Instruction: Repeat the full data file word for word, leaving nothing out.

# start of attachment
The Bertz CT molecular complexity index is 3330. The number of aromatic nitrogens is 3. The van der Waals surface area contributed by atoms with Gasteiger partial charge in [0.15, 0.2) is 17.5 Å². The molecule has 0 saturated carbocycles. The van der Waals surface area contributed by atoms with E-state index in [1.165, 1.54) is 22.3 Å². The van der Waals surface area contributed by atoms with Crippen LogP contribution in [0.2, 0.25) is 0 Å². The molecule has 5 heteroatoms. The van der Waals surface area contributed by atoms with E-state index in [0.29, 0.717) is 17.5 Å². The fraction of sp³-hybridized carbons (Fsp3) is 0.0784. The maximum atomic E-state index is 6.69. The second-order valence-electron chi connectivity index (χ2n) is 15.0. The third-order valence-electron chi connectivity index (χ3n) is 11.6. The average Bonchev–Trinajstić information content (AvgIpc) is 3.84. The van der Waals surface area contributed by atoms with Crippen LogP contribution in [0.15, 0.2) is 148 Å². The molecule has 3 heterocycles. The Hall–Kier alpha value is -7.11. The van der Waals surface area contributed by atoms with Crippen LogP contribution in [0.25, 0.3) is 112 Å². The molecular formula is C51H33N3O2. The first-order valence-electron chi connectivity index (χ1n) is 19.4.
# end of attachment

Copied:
The Bertz CT molecular complexity index is 3330. The number of aromatic nitrogens is 3. The van der Waals surface area contributed by atoms with Gasteiger partial charge in [0.15, 0.2) is 17.5 Å². The molecule has 0 saturated carbocycles. The van der Waals surface area contributed by atoms with E-state index in [1.165, 1.54) is 22.3 Å². The van der Waals surface area contributed by atoms with Crippen LogP contribution in [0.2, 0.25) is 0 Å². The molecule has 5 heteroatoms. The van der Waals surface area contributed by atoms with E-state index in [0.29, 0.717) is 17.5 Å². The fraction of sp³-hybridized carbons (Fsp3) is 0.0784. The maximum atomic E-state index is 6.69. The second-order valence-electron chi connectivity index (χ2n) is 15.0. The third-order valence-electron chi connectivity index (χ3n) is 11.6. The average Bonchev–Trinajstić information content (AvgIpc) is 3.84. The van der Waals surface area contributed by atoms with Crippen LogP contribution in [0.15, 0.2) is 148 Å². The molecule has 3 heterocycles. The Hall–Kier alpha value is -7.11. The van der Waals surface area contributed by atoms with Crippen LogP contribution in [0.25, 0.3) is 112 Å². The molecular formula is C51H33N3O2. The first-order valence-electron chi connectivity index (χ1n) is 19.4.